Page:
Gerrymandering Lesson Plan

Instructor: Sharon Linde
Use this Study.com lesson plan to help your students define and learn the history of gerrymandering. See examples of the political practice in the lesson and then have students participate in a research project.

Learning Objectives

After this lesson, students will be able to:

  • define 'gerrymandering'
  • give examples of the practice
  • demonstrate understanding of gerrymandering
  • share and defend opinion on gerrymandering


  • 1 hour

Key Vocabulary

  • Gerrymandering
  • Packing
  • Crackling

Curriculum Standards

  • CCSS.ELA-Literacy.RH.11-12.10

By the end of grade 12, read and comprehend history/social studies texts in the grades 11-CCR text complexity band independently and proficiently.

  • CCSS.ELA-Literacy.SL.11-12.1

Initiate and participate effectively in a range of collaborative discussions (one-on-one, in groups, and teacher-led) with diverse partners on grades 11-12 topics, texts, and issues, building on others' ideas and expressing their own clearly and persuasively.

  • CCSS.ELA-Literacy.CCRA.SL.2

Integrate and evaluate information presented in diverse media and formats, including visually, quantitatively, and orally.

  • CCSS.ELA-Literacy.L.11-12.4

Determine or clarify the meaning of unknown and multiple-meaning words and phrases based on grades 11-12 reading and content, choosing flexibly from a range of strategies.


  • Show students a map of your state that details congressional districts. Talk about the size and shape of the districts and wonder with your students why and how they are determined.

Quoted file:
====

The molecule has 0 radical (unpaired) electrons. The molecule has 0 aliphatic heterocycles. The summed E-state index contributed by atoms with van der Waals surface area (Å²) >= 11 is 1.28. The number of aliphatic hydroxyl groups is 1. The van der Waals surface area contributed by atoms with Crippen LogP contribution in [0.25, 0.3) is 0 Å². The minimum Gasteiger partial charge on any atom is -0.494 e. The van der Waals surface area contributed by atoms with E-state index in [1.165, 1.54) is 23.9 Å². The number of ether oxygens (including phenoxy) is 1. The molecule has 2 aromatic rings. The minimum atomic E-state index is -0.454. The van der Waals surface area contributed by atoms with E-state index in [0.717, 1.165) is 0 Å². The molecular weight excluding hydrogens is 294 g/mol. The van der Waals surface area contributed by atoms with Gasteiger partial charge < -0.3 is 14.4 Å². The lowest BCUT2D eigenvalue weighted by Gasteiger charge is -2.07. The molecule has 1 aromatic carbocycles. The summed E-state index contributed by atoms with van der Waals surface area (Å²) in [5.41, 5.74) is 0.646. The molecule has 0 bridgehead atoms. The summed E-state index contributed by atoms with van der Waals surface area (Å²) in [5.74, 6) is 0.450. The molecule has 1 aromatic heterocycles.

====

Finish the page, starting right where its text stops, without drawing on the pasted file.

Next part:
• Ask students to respond to the prompt 'What does it mean to be American?' in writing or orally. Share ideas.
  • Tell students they will be learning about the political practice of gerrymandering. Share prior knowledge and define the term.
  • Show our Study.com video lesson Gerrymandering: Definition, History, Types & Examples. Ask students to take notes.
  • Pause at 2:26. Ask students to talk about how districts are divided. Clarify understanding.
  • Pose the question: Is gerrymandering 'American'? Allow students to share and defend their answers.
  • Show the remainder of the video.
  • Compare and contrast 'packing' and 'crackling.'
  • Discuss the pros and cons of gerrymandering and the effect it has on elections.
  • Return to the discussion about gerrymandering being American. Does this new information change any students' minds?


  • Allow students to do research on gerrymandering in your state. Refer to the state map from the beginning of the lesson. Use guiding questions, such as:
    • Why is our state divided as it is?
    • How long has it been divided in this way?
    • Who made the decision to divide it?
    • How does this division impact our state or local communities?
    • What impact do these districts have on state or national voting?
  • Brainstorm more questions.
  • Divide students into groups and assign a question or topic strand.
  • Students record and share information with class.


  • Assign a persuasive writing essay on the topic of gerrymandering. Use information shared in class.
  • Find online games that allow students to practice redistricting.
  • Invite your local representative to talk to your students. Ask questions about gerrymandering.

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